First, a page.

Dave Richardson, Jean Mcclain, Los Angeles discussed on Seattle's Morning News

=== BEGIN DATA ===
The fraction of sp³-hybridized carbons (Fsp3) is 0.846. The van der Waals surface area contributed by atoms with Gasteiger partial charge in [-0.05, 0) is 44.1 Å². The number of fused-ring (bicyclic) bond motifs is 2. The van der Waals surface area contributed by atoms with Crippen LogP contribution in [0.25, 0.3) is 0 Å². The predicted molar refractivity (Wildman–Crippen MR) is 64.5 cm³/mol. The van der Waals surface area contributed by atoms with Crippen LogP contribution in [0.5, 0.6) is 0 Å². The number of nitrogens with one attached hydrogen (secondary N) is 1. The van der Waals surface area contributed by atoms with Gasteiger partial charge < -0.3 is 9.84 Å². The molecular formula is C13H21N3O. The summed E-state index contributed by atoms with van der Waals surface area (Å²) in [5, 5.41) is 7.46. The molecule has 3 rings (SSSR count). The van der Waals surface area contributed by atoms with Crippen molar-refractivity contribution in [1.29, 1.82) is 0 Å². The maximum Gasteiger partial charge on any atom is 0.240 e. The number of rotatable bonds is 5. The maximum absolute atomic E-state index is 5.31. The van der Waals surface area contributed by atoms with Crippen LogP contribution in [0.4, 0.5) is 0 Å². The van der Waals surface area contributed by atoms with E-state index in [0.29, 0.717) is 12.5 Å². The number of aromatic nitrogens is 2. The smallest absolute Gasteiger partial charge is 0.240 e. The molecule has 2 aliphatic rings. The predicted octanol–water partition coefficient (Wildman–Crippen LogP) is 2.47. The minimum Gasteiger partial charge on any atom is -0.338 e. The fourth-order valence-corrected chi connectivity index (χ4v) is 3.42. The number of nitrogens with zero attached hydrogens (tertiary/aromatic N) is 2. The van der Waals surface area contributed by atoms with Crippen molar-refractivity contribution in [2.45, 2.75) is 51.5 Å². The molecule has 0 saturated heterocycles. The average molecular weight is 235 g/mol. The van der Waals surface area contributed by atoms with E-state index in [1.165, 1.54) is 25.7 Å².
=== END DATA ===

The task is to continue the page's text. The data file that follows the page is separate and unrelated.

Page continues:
Welcome to our Happy birthday party, our 20th year on the air and welcome to the last show for some kids Summer vacation used to mean sitting around and watching a whole lot of TV and one of the things that kids around here used to watch was the brakeman Bill Show on Channel 11. Our resident historian Felix but now caught up with Bregman Bill who is still chugging along in his nineties. Felix is brought to us by Lake Washington windows and doors. Good morning, Felix. Morning Dew. Yeah, you know, I heard my brother yesterday morning There was a rumor spreading on social media. I'm not going to repeat it, but it inspired me right away to reach out to Bill McLean. Is better known to at least some portion of the Cairo audience as brakeman Bill, host of the Reagan Bill Show on Channel 11 for 20 years from 1955 to 1975, that audio we heard at the top was from the very last show the only one that was recorded, of course. On that show, he played cartoons. He drew funny sketches. He engaged in witty repartee with a certain black sock puppet named Crazy Donkey, who was voiced and operated by the energetic and imaginative warn Read. Now Bill's doing well, he'll be turning 94 in a few weeks. He's still married to Jean, his high school sweetheart. They met at Lincoln High School in Tacoma many years ago. Now breaking bill were overalls and a striped railroad hat on the set of the show, and he ran a model train called The Cartoon Special. Bill says he had very devoted fans and even in his street clothes, he'd get recognized. I still do. Everybody was, I'll get a double take or triple taken. It is familiar. Once the grave of his, aren't you? Paper bill. Yes. No one thing. My audience. A great deal of were, uh, let's keep kids came home from school, and there was nobody there. So they went through the TV on and there I was. Had the afternoon show the shape he had. The morning show, and I was Their surrogate parent. Yeah, You heard break when Bill mentioned JP patches who hosted a kids show on Cairo TV for 23 years Now that surrogate parent effect that bill described as something JP had experienced, too. There's something special about watching someone on local TV and then being able to see him in real life, too. I remember that in the seventies, it was very strange. It means a lot of love between the local host. And local fans. I was at the barbershop. Yeah. The yellow came between started crying. You don't realize how much you bet to be. Kids like me. We're so alone and all we had was you She bought by hair coat will have to pay for it. Uh, that was not unusual. I'll tell people you give big hugs it on and One of my, uh fans, ecological A bunch of loggers up inboard figured that one out frat houses at the universities had Brinkman build fancy clubs. Different era. When I spoke with Bill Yesterday, we had a wide ranging conversation about growing up in Tacoma during the Depression. You know, he had a train set on his TV show, but he was as a kid he was his family couldn't afford a train set as a kid. We talked about the history, the show the thousands of personal appearances he made over the years doing fundraisers for local Pittas and the live as he did for stuff like Bosco chocolate syrup or treetop apple juice. Also learned. Bill McLean did morning drive radio and sports casting in Ellensburg and then Yakima in the late forties and early fifties before moving back home to Tacoma to work in radio and TV at Channel 11 and Channel eleven's radio station. K T. N T. That's where he was working as a camera operator when he got the nod to take over the TV show after the original host, Guy named engineer Walt, played by Dave Richardson came down with polio. This was the mid 19 fifties after all. Now. The show with the railroad theme in the model trains was based on a similar show in Los Angeles. Now that led me to a specific question about the wardrobe. Do you still have the overalls and the hat somewhere? I do. When's the last time you put them on? I couldn't remember He was been So many years. I think the last one dedicated a locomotive five. Sure that was the last far off. You know, the last year off the T V shows more than 46 years ago, April 1st 1975 brakeman Bill blames that At least partially on someone You wouldn't suspect. Mr Rogers. I hate to say this. I thought Mr Rogers as a whip. He just came across the so soft. Not to knock him, but he was one of the guys that took me off the air. The imperious people decided that live entertainers like me, like most kids shows. We're selling bicycles. On the air of the kids that couldn't afford to buy. And they were selling breakfast cereals have brought their teeth on. And A toys, commercials that poor kids could afford. The butcher. Who is so they You pass an X four rule of the broadcasters. I could no longer do live commercials. That was the end of my show. Yeah, the thought was that guys like rape and Bill and JP patches. Anyone who had that kind of relationship with viewers had too much influence over young minds. You know when the When the surrogate parent promoted some toy or food product on your show, the kids in the audience just took it as a command to buy. So when those commercials went away because of changes not to the law, but to the National Association of Broadcasters Code, which was very powerful in 1973, and that was a change of people like Mr Rogers and Action for Children's television had called for since the early seventies that revenue that support the programs went away too. So breaking Bill hung on for a few more years. JP hang hung on for a few more years beyond that, so so he's still going strong at 93 brakeman Bill is no wimp, that's for sure. But his wife Jean McClain, did let me in. Little secret. You know, you're lucky that you called him because I had him out in the yard working and he hates yard work. I I had to do the yard work and he got away with not doing it so So I mean, they're both in their nineties. They both sound really vigorously live on their own. They're you know, they're doing their yard work outside. These are people who have somehow found the secret of the magical secret of of long term health. So, um Warren read a voice in the arm or crazy Donkey passed away. Back in 1986. He was really sort of the the wacky, crazy center of the show. The energy between those two guys is what made the show work. You know, we're not likely to see local kids shows on TV ever against because of those rules because of just the dynamics, the economics of it. The most recent attempt was in the early nineties, when Bill McLean was promotions director channel 11 Help to show on the air called Ranger Charlie and Roscoe, Um, that did last A few years in the final co host was M. J. McDermott, who does the weather on Channel 13 these days, So I thought, Dave, you could do a kid show host, maybe on C Span like, Hey, kids. It's time to watch the select Committee on Benghazi again. And so it could be dressed up as chokepoint. The clown kind of providing that kind of antique comic relief. That's true, we could. We could turn this into a Children's show. We really good, I think. I mean, that's how I became. My my unhealthy obsession with local media began with shows like Brakeman Bill, and that's where you Got to get You Get them early, right, You get them. Hooked early, and then they viewers for life so well, I'll tell you my upset. I mean, I didn't grow up here with Bosco was the big thing on Children's shows. And I still have a jar of Moscow and my pantry. Wow. Is it vintage Bosco or recent Bosco? Oh, I I don't think my 1954 jar of Bosco would be, uh, wow, safe to eat now, but I do have a recent Moscow The form is not quite the same. But it is there any time I feel I need the Indulgence, and it was all because of the Children show I grew up with that's that's great that he's doing so well at the age of 94. I think I don't think it's any secret. I think yard work does keep you alive. I think you're right. And I hate yard work. So anyway, it's been nice knowing you, Dave. Now I'm always trying to help our promotions. People out, you know, trying to get them to embrace the whole history thing here in Seattle..